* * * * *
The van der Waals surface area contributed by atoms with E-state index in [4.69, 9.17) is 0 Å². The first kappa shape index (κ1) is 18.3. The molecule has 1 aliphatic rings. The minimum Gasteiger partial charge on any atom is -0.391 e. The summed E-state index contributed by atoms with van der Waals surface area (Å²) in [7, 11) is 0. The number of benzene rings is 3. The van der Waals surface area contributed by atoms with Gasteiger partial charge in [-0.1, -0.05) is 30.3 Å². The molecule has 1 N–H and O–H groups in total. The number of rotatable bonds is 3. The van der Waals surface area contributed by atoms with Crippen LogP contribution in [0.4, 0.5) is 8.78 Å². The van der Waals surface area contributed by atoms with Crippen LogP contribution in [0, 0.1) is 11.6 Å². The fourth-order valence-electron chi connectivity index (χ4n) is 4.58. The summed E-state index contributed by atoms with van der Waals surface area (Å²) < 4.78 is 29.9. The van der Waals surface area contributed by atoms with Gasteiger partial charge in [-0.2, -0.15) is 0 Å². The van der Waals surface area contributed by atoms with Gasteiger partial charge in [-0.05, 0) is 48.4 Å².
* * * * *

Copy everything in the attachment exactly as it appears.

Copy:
The van der Waals surface area contributed by atoms with E-state index in [4.69, 9.17) is 0 Å². The first kappa shape index (κ1) is 18.3. The molecule has 1 aliphatic rings. The minimum Gasteiger partial charge on any atom is -0.391 e. The summed E-state index contributed by atoms with van der Waals surface area (Å²) in [7, 11) is 0. The number of benzene rings is 3. The van der Waals surface area contributed by atoms with Gasteiger partial charge in [-0.1, -0.05) is 30.3 Å². The molecule has 1 N–H and O–H groups in total. The number of rotatable bonds is 3. The van der Waals surface area contributed by atoms with Crippen LogP contribution in [0.4, 0.5) is 8.78 Å². The van der Waals surface area contributed by atoms with Crippen LogP contribution in [0, 0.1) is 11.6 Å². The fourth-order valence-electron chi connectivity index (χ4n) is 4.58. The summed E-state index contributed by atoms with van der Waals surface area (Å²) < 4.78 is 29.9. The van der Waals surface area contributed by atoms with Gasteiger partial charge in [-0.2, -0.15) is 0 Å². The van der Waals surface area contributed by atoms with Gasteiger partial charge in [-0.05, 0) is 48.4 Å².